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I'm in the "other" category (as in "all of the above"), with one addition - There has been a lot of rhetoric on many threads about the "soul of the smith" being imparted into a forged blade. I hate to get into the mystical, but I do believe that a forged blade reflects a great deal of the personality of the smith, and that only makes the choice harder from amongst the ABS bunch. I look for clean, simple lines and an appreciation for the quality necessary to properly present them. Some blades are "grabbers" when viewed from this perspective, and then the other considerations come into play. The financial part has severely limited my acquisitions, but those I do have, are, I believe, classics in their own right. This is the basis of satisfaction for me.
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  #12  
Old 09-10-2002, 01:42 PM
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Danbo Danbo is offline
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To me, it's all about style, and fit and finish. I see a certain style of knife that I like, and I search out the makers who can execute this style as perfectly as possible. I am all into perfect grinds, super clean guard to ricasso fit(soldering is ok, just do it cleanly), and just general flawless construction. All the stuff that I, as a hobbyist knifemaker myself, cannot do yet. Nobody is perfect, so all knives have flaws. But, certain knifemakers come closer to perfection than others. These are the knives I want.

Having said that, I must include this disclaimer. I do not buy knives from #######s. If a knifemaker is an ####### or too stuck on himself to give people the time of day, I dont want his knives. A big part of the joy I get from collecting knives is the interacting with the makers. To a certain degree, when I buy a knife from a maker, I am buying a part of that knifemaker. Call it the maker's soul, or simply the fact that he took the time to make this knife for me, but a part of that maker comes along with the knife. Hopefully, I have made some friends along the way with these knifemakers. I feel that I have. The memories of how I acquired some of my bowies are priceless!

I am also somewhat of a steel snob; meaning that I like to have the latest, greatest materials in my blades.
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  #13  
Old 09-21-2002, 12:01 AM
Eagle1 Eagle1 is offline
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Good comments all. For a very nice summary Check out Les Robertson's book "Custom Knives Buying Guide" at http://www.robertsoncustomcutlery.com/. It really answers this ? & a lot more. (This is not a paid advertisement!) I've been buying custom folders for about 7 years. My collection initially grew in # & now is growing in quality & shrinking in #. I recently read Les' book & even though I thought I understood what I wanted in my collection I learned a lot. It is an insightful, practical look at collecting custom knives.
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  #14  
Old 09-23-2002, 05:48 PM
Darby Darby is offline
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Hello, to you all.

After much thought, I have decided that I don't have a certain "formula" for buying the knives that I do.

I buy knives from people that I like. Usually, I am friends with the makers I buy from. I DO NOT BUY FROM ALL OF MY FRIENDS! I am very selective to "WHO" and "WHAT" I add to my collection. I use only one or two knives. The rest are part of a collection that will NEVER be used as long as I own them. I think LONG and HARD before I will lay money down. I have to work hard for what I make, and I don't like throwing money away. I want EVERY piece to go up in value.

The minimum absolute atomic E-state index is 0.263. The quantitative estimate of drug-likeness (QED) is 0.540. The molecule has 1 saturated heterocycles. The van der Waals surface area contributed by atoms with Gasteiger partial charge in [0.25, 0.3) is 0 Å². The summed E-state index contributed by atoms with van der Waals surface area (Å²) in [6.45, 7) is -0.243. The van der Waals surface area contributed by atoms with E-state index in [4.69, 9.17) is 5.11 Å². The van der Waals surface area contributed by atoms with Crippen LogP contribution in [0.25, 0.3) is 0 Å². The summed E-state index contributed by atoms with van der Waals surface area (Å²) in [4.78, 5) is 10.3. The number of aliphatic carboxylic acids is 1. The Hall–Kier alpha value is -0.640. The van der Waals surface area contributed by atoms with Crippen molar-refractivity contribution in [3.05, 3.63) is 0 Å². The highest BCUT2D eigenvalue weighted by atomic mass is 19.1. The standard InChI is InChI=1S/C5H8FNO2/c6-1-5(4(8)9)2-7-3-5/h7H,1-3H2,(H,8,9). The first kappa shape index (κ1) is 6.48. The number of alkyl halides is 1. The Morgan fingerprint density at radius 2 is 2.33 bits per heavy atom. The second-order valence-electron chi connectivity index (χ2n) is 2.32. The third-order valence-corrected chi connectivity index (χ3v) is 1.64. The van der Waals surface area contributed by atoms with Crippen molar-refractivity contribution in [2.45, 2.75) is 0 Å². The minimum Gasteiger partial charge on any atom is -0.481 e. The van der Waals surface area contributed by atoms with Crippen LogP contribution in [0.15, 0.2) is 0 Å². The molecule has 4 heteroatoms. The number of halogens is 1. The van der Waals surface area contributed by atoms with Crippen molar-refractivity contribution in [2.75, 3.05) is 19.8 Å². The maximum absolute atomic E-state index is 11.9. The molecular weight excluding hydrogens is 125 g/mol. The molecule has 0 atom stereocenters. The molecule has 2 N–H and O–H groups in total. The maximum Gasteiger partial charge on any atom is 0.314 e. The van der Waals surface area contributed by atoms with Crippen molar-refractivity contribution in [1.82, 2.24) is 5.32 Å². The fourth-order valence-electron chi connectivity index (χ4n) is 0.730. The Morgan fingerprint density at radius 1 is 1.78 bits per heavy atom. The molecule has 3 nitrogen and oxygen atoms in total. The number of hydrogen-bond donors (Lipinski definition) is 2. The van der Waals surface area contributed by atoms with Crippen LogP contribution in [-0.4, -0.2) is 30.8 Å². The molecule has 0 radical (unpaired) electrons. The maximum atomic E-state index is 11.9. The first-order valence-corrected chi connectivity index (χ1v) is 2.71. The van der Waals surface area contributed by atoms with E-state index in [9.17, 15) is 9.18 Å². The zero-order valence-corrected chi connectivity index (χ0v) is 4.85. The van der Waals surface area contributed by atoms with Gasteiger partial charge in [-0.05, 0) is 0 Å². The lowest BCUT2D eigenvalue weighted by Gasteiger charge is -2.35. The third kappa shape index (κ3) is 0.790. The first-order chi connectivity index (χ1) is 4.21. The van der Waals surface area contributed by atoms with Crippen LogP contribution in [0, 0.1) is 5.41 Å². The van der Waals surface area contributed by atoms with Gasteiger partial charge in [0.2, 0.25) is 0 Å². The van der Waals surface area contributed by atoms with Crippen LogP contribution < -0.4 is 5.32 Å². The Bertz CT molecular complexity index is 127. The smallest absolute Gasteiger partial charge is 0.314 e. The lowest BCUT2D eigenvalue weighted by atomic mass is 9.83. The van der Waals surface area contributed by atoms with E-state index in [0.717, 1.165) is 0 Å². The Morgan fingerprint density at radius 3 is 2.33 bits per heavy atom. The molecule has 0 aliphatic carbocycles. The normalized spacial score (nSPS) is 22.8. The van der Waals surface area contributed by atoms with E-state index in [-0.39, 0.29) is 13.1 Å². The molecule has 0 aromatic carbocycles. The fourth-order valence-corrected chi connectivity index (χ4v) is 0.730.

I ask my "FRIENDS" alot of questions. Like, where do you see your career in a given amount of time? How are you going to get there? What do you want to be known for? Who are you learning from? Who are you teaching? How many dealers do you sell to? Then I check to see how many they have in stock. What shows do you attend? How offten do you sell out? What is your TRUE back log? I also look to see WHO is behind them. ETC.

Understand, I don't ask these all at once. I will obtain information in each conversation. Can I do this and still be a TRUE FRIEND? Why, YES I CAN. I am friends with many makers. I am as HONEST with them as I am here. They know that if they needed me, I would be there. PERIOD. The makers themselves understand the market as well as anyone. When they ask about or see my collection, I can explain why I have each piece. This shows them how I think. I MUST SAY, I have learned from THEM, how to determine WHO is a good INVESTMENT and who isn't. I learn something new from them every day. I try to keep EMOTION out of my decisions.

I AM A BLESSED PERSON.

Above, I said USUALLY. The SOS show last week, I was introduced to a maker by several other makers. I looked at his work and prices and ordered one on the spot. THIS IS NOT THE NORM FOR ME. Monday, after the show, I picked him up at Old Washington, AR and brought him to the house. By the time I took him to Little Rock the next day, I had THREE ordered. HE is worth the INVESTMENT!

Is this way of thinking correct? Probably not. It is just the road I have taken.

Darby
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  #15  
Old 09-25-2002, 12:25 AM
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Keith Montgomery Keith Montgomery is offline
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The two major deciding factors for me are that I have to like what I have seen of the makers knives and I have to like the maker.